Director: Scott Cooper
Cast: Christian Bale, Casey Affleck, Woody Harrelson
Length: 116 minutes
The winter film-going season is generally considered flush with riches. On one side of the coin we have mammoth blockbusters like The Hobbit and Frozen – whilst those seeking prestige products can choose from a bevy of genuine awards contenders. However in the middle of these two privileged brackets exists a misfit strand of cinema – a group I like to label “Oscar Baiters”. Films that slip into this unfortunate grouping often have a celebrated cast, recognised director and strong marketing campaign, but when they open, we’re left with a feature more centred on picking up gongs than legitimately earning them. There’s nothing more depressing than a movie which apparently exists to collect statuettes, as opposed to telling a story with vigour or purpose. These films tend to open optimistically, but tepid box-office and bemused critics quickly decimate their odds of collating accolades, leaving them as wispy, fitfully worthy strays without a home. After all, if the Academy won’t have them, who will? Out of the Furnace is sadly such a work.
Following a preventable vehicular accident, Russell (Christian Bale) is sentenced to time in jail, leaving his ex-military brother Rodney (Casey Affleck) and heartbroken girlfriend Lena (Zoe Saldana) to fend for themselves in the economically deprived Rust-Belt. Upon release Russell attempts to atone for his sins – returning to work and accepting the distance instigated by Lena. However when Rodney vanishes following a reported stint in the bareknuckle boxing scene, Russell becomes determined to locate his sibling, his focus turning to hardened backwoods criminal Harlan DeGroat (Woody Harrelson).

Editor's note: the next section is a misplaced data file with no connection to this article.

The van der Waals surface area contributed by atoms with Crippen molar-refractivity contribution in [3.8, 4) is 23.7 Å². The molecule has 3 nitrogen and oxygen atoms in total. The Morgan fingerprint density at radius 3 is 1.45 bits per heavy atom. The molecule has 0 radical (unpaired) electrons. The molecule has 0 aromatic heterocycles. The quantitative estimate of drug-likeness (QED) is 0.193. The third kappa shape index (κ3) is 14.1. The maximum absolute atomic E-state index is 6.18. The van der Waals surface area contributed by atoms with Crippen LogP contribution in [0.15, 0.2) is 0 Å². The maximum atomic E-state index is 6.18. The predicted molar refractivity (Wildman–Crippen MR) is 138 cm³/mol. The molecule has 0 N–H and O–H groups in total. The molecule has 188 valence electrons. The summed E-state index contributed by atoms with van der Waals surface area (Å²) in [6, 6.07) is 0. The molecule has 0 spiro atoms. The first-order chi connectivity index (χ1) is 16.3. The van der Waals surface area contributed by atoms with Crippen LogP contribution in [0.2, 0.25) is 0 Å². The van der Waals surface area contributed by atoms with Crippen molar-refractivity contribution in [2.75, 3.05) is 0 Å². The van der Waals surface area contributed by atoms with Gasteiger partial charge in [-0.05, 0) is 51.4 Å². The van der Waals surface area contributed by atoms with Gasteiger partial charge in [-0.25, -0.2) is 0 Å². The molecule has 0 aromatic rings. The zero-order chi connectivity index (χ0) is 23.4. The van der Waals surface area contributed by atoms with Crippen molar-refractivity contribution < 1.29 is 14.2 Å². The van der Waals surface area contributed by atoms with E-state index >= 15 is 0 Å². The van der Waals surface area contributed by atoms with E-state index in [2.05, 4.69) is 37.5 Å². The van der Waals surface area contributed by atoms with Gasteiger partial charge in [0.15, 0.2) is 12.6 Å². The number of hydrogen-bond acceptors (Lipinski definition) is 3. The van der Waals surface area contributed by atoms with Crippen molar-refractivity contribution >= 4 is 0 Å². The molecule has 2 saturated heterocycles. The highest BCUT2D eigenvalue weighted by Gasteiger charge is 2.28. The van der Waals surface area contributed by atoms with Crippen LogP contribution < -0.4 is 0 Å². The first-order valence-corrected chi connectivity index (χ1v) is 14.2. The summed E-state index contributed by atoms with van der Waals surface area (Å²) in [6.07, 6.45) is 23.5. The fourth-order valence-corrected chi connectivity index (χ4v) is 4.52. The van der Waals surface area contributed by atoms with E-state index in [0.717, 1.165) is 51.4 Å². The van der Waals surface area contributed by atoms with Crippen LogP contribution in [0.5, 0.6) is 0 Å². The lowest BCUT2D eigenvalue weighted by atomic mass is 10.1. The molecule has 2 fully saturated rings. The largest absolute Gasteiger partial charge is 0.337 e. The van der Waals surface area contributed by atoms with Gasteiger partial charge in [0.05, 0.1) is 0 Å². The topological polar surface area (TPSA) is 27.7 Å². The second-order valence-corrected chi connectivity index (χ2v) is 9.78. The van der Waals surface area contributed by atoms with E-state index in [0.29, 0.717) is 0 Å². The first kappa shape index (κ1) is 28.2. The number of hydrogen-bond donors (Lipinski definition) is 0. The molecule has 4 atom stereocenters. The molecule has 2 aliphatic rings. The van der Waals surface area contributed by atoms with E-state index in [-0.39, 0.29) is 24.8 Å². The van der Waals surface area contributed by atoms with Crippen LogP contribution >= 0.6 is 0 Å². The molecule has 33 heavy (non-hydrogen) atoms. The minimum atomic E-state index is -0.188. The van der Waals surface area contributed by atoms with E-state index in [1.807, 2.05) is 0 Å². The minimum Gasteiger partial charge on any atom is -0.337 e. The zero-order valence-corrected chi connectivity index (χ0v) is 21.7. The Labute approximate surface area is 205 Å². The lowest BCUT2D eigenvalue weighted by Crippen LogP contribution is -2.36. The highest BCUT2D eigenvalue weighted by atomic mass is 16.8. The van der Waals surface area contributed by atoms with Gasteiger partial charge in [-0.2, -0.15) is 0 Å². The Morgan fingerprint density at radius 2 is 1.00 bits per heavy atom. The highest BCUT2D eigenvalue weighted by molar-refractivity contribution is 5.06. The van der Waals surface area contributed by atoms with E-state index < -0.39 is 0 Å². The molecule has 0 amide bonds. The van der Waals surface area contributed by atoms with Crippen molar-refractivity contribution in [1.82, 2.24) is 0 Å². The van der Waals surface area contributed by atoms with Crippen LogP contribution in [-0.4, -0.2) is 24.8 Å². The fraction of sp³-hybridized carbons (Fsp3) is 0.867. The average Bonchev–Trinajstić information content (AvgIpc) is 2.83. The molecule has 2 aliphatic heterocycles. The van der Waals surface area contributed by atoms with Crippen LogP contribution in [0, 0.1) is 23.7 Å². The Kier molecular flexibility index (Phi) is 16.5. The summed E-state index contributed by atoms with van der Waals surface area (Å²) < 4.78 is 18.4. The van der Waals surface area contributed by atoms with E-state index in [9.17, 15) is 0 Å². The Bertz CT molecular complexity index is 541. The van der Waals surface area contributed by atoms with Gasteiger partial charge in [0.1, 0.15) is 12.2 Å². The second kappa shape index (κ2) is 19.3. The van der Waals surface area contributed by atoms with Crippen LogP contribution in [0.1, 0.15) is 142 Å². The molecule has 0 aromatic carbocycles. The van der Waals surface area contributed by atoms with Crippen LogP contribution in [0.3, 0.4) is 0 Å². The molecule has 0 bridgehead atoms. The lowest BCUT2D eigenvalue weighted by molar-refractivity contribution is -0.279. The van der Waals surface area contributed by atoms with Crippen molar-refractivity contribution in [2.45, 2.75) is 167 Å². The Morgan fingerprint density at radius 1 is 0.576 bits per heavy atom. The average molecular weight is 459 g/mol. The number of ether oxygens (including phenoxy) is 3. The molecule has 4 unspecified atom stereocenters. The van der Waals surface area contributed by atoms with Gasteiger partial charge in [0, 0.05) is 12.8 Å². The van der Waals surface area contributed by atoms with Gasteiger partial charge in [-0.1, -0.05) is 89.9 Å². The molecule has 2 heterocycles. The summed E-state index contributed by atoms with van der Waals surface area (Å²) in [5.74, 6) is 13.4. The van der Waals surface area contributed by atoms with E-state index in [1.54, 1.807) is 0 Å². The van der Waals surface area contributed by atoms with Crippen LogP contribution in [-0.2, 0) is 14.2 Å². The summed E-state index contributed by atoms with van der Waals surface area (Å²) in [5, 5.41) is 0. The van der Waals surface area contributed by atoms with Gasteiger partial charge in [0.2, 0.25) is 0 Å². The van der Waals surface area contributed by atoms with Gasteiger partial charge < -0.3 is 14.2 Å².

Cooper deals largely in stock templates … with little fresh or memorable pulsing beneath the surface
Out of the Furnace is directed by Scott Cooper, who in 2009 helped Jeff Bridges snag an academy award for the similarly unremarkable Crazy Heart. Cooper’s track record is the only justifiable reason I can fathom for the involvement of such a capable cast here, all presumably hoping the film-maker could repeat his previous trick for them. There’s power in the individual turns, Affleck and Harrelson finding windows of raw fury, but the characterisation is much too slight. Cooper deals largely in stock templates – broad illustrations of torture and angst – with little fresh or memorable pulsing beneath the surface. Bale retains his transformative thespian qualities, although his contribution feels more like an Oscar insurance policy for American Hustle than the passionate craft of an artist. The editing is strangely inert, leaving Cooper with no choice but to use his cast as the primary narrative catalyst, a challenge to which they rise nobly, even if the static screenplay leaves them hamstrung.
Social deprivation is captured sufficiently thanks to gruelling wide shots of dead industry, the Rust-Belt envisioned as a crime addled cesspool of immorality and hopelessness. Cooper’s intentions are clearly mapped out thanks to his confident photography, but his grasp of the story feels less assured. Out of the Furnace has impactful, singular moments at its disposal, but the over-arching drama is confused by the lack of feeling the writer senses in his creations. Everybody harbours surface-level shades of anguish and desperation, yet nothing seems like the product of a unique soul. These are mechanical characters designed to cast sprawling comment on economic tension and the nation’s abandonment of veterans, instead of representing three dimensional embodiments of such themes. Cooper can’t muster enough insight or honesty to render their traumas dramatically resonant. Out of the Furnace is hardly a horrible piece of work, but its inability to build industry momentum is thoroughly understandable.